Stomach cancer, which is often also called gastric cancer, is a type of cancer the affects the digestive system. The part of the digestive system affected by this growth is the muscular, pear-shaped organ located below your ribs which we call the stomach. Unfortunately, once diagnosed with stomach cancer, the prospects are poor – on average one would have only around 5 years left to live.
This is largely due to their fact that their progress is often very slow, beginning with minor pre-cancerous changes in the stomach cell membranes. These changes are so small and symptoms so mild that cancer may actually develop and go unnoticed for many years. By the time diagnosis occurs, the cancer may have reached very advanced stages.
Some basic facts
- In the USA, stomach cancer is considered quite uncommon and is far more common in Eastern countries such as Japan as well as North and South Africa. In the UK it is also not too common with around 20 cancers diagnosed per day.
- This form of cancer is more common in men than women
- There are genetic links to the condition and extensive studies have been carried out to identify which genes could be responsible.
What are the symptoms?
Many of the symptoms of stomach cancer go unnoticed or the symptoms so not help lead to the diagnosis of cancer. This is because symptoms are often “non-specific” which means they could be attributed to dozens of other conditions other than cancer. Some common non-specific symptoms include fatigue, loss of appetite, abdominal discomfort and nausea.
These symptoms listed are also very common in people who are stressed or depressed which means a doctor is more likely to link these symptoms to a common scenario such as stress or depression than to something considerably uncommon such as stomach cancer. Many people also have asymptomatic cancers – which mean they may have the condition for years but not symptoms manifesting themselves at all.
In more advanced stages of cancer, the symptoms may become more obviously associated with gastric cancer. Such symptoms might include blood in stools and vomiting blood or difficulty swallowing, a condition known as dysphagia.
What are the causes of stomach cancer?
- Smoking is one of the main culprits with more than one in five cases of this type of cancer being linked to smoking.
- Scientists also suspect that people who consume a lot of salt throughout their lives are more at risk of the disease.
- Hereditary: This cancer does tend to run in families and people with a parent who has suffered from this type of cancer have a higher than average chance of developing the disease.
Genetics of Stomach cancer and DNA testing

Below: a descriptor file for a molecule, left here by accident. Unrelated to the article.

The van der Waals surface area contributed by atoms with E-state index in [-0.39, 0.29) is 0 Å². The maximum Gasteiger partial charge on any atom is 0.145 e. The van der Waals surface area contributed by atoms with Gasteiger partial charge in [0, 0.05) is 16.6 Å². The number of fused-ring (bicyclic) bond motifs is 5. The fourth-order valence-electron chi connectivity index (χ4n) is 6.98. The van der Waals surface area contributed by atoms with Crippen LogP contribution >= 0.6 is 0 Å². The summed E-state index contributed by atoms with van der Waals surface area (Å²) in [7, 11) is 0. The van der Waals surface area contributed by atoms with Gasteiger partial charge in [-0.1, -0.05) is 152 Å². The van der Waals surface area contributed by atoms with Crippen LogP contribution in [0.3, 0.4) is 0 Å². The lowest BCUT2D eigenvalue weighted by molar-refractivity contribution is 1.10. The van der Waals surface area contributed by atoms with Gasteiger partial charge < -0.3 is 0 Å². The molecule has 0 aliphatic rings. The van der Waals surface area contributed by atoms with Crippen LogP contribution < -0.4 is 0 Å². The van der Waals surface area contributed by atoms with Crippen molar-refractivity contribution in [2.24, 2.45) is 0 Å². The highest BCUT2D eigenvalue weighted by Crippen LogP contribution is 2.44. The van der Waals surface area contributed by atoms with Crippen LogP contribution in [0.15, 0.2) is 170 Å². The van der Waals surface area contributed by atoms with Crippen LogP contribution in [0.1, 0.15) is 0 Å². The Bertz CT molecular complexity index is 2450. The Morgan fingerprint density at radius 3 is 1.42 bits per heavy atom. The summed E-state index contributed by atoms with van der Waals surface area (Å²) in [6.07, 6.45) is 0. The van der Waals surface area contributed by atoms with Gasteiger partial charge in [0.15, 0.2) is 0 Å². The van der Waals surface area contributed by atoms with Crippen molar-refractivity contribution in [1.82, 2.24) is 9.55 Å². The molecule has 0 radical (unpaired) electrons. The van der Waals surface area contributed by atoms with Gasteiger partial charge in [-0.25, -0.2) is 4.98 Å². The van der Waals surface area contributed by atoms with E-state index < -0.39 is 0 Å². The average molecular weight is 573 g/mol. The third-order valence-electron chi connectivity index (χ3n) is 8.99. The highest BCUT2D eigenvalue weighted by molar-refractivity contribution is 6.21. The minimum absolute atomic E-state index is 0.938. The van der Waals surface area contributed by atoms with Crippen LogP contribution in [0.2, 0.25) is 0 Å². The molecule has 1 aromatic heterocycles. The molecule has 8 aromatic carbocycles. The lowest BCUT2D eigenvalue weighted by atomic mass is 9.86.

There are today genetic predisposition health tests to determine one’s susceptibility to gastric cancer. This is essentially a DNA test that is carried out using either a blood sample or a saliva sample collected from the person. The results of this genetic test for stomach cancer will give an estimate, expressed in a probability, which will state how likely it is that someone will develop this type of cancer over the course of their life.
DNA tests and close analysis of certain genes using highly advanced DNA sequencing technology has helped single out genes of which mutations are linked to gastric cancer. The studies have mainly been pioneered in Singapore. This particular study actually analyzed 18,000 human genes and eventually honed in on two genes which are believed to be most closely related to stomach cancer: FAT4 and ARID1A.
Treatment very much depends on the stage of the cancer and how much it has grown or spread. In the earliest stages, the cancer may just be limited to the cell lining and may thus, require no drastic treatment like chemotherapy or radiation therapy. In many cases, part of the stomach or the entire stomach may be removed. This process is known as a gastrectomy. Minor cancers can also be removed by doing an endoscopy via which a surgeon can carry out endoscopic mucosal resection or the removal of small section of cancerous tissue. In later stages, again a gastrectomy might be used and the removal of lymph nodes in cases where the cancer has spread. Laser therapy, targeted drugs such as trastuzumab (Herceptin) or chemoradiation may also be used.
Caroline Hughes is an online writer specializing in writing about genetics. The author regularly contributes to many online blogs and websites delving into various, related topics including forensic testing, genetic sampling information about genetic illnesses and health tests. Many of the articles, resources and information written by the author can be found at: easyDNA South Africa.